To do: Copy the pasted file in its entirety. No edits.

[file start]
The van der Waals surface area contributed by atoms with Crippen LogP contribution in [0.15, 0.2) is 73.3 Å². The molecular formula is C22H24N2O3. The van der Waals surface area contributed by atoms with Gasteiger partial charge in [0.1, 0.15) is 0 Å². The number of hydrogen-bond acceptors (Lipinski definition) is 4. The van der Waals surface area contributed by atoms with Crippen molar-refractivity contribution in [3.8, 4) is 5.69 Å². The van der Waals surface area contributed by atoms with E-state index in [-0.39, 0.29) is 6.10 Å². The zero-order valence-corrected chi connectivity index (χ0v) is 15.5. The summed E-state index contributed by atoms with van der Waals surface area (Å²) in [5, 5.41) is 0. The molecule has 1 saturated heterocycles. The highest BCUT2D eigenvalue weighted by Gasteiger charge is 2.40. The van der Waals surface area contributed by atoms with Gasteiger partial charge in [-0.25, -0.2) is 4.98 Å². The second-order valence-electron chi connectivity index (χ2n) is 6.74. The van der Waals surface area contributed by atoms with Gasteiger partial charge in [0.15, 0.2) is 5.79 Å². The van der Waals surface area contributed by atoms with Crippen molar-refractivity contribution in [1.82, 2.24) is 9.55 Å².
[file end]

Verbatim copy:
The van der Waals surface area contributed by atoms with Crippen LogP contribution in [0.15, 0.2) is 73.3 Å². The molecular formula is C22H24N2O3. The van der Waals surface area contributed by atoms with Gasteiger partial charge in [0.1, 0.15) is 0 Å². The number of hydrogen-bond acceptors (Lipinski definition) is 4. The van der Waals surface area contributed by atoms with Crippen molar-refractivity contribution in [3.8, 4) is 5.69 Å². The van der Waals surface area contributed by atoms with E-state index in [-0.39, 0.29) is 6.10 Å². The zero-order valence-corrected chi connectivity index (χ0v) is 15.5. The summed E-state index contributed by atoms with van der Waals surface area (Å²) in [5, 5.41) is 0. The molecule has 1 saturated heterocycles. The highest BCUT2D eigenvalue weighted by Gasteiger charge is 2.40. The van der Waals surface area contributed by atoms with Gasteiger partial charge in [-0.25, -0.2) is 4.98 Å². The second-order valence-electron chi connectivity index (χ2n) is 6.74. The van der Waals surface area contributed by atoms with Gasteiger partial charge in [0.15, 0.2) is 5.79 Å². The van der Waals surface area contributed by atoms with Crippen molar-refractivity contribution in [1.82, 2.24) is 9.55 Å².